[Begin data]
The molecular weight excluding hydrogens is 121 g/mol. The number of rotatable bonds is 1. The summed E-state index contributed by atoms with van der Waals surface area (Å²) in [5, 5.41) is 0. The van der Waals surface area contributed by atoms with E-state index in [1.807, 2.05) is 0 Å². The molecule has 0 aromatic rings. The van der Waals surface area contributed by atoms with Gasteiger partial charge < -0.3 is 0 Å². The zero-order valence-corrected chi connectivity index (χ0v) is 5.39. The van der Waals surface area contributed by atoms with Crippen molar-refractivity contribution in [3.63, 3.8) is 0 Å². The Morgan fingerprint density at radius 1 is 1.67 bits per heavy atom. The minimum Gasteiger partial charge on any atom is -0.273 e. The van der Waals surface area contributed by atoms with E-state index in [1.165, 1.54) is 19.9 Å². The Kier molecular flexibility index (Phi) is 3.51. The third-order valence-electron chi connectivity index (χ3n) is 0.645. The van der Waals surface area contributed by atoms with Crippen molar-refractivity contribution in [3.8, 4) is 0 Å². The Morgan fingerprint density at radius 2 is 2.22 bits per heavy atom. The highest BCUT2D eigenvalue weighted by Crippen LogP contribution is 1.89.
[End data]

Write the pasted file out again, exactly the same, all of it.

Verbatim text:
The molecular weight excluding hydrogens is 121 g/mol. The number of rotatable bonds is 1. The summed E-state index contributed by atoms with van der Waals surface area (Å²) in [5, 5.41) is 0. The van der Waals surface area contributed by atoms with E-state index in [1.807, 2.05) is 0 Å². The molecule has 0 aromatic rings. The van der Waals surface area contributed by atoms with Gasteiger partial charge < -0.3 is 0 Å². The zero-order valence-corrected chi connectivity index (χ0v) is 5.39. The van der Waals surface area contributed by atoms with Crippen molar-refractivity contribution in [3.63, 3.8) is 0 Å². The Morgan fingerprint density at radius 1 is 1.67 bits per heavy atom. The minimum Gasteiger partial charge on any atom is -0.273 e. The van der Waals surface area contributed by atoms with E-state index in [1.165, 1.54) is 19.9 Å². The Kier molecular flexibility index (Phi) is 3.51. The third-order valence-electron chi connectivity index (χ3n) is 0.645. The van der Waals surface area contributed by atoms with Crippen molar-refractivity contribution in [3.8, 4) is 0 Å². The Morgan fingerprint density at radius 2 is 2.22 bits per heavy atom. The highest BCUT2D eigenvalue weighted by Crippen LogP contribution is 1.89.